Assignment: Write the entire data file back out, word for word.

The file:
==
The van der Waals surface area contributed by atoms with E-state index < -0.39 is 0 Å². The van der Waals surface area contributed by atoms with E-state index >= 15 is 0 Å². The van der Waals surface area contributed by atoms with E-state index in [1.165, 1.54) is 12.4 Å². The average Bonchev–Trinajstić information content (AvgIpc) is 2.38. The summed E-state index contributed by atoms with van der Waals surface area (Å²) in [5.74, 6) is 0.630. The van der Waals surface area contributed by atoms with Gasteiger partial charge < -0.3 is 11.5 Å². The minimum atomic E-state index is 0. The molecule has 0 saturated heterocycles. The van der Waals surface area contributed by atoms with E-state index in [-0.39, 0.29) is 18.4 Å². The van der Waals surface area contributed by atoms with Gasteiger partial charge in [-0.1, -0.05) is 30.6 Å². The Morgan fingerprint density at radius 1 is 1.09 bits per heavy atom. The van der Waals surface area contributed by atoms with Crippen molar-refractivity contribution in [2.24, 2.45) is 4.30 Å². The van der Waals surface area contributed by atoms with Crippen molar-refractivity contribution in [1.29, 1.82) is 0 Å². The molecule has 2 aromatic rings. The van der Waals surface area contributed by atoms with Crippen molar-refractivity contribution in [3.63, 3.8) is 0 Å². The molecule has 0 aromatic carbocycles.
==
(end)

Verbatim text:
The van der Waals surface area contributed by atoms with E-state index < -0.39 is 0 Å². The van der Waals surface area contributed by atoms with E-state index >= 15 is 0 Å². The van der Waals surface area contributed by atoms with E-state index in [1.165, 1.54) is 12.4 Å². The average Bonchev–Trinajstić information content (AvgIpc) is 2.38. The summed E-state index contributed by atoms with van der Waals surface area (Å²) in [5.74, 6) is 0.630. The van der Waals surface area contributed by atoms with Gasteiger partial charge < -0.3 is 11.5 Å². The minimum atomic E-state index is 0. The molecule has 0 saturated heterocycles. The van der Waals surface area contributed by atoms with E-state index in [-0.39, 0.29) is 18.4 Å². The van der Waals surface area contributed by atoms with Gasteiger partial charge in [-0.1, -0.05) is 30.6 Å². The Morgan fingerprint density at radius 1 is 1.09 bits per heavy atom. The van der Waals surface area contributed by atoms with Crippen molar-refractivity contribution in [2.24, 2.45) is 4.30 Å². The van der Waals surface area contributed by atoms with Crippen molar-refractivity contribution in [1.29, 1.82) is 0 Å². The molecule has 2 aromatic rings. The van der Waals surface area contributed by atoms with Crippen molar-refractivity contribution in [3.63, 3.8) is 0 Å². The molecule has 0 aromatic carbocycles.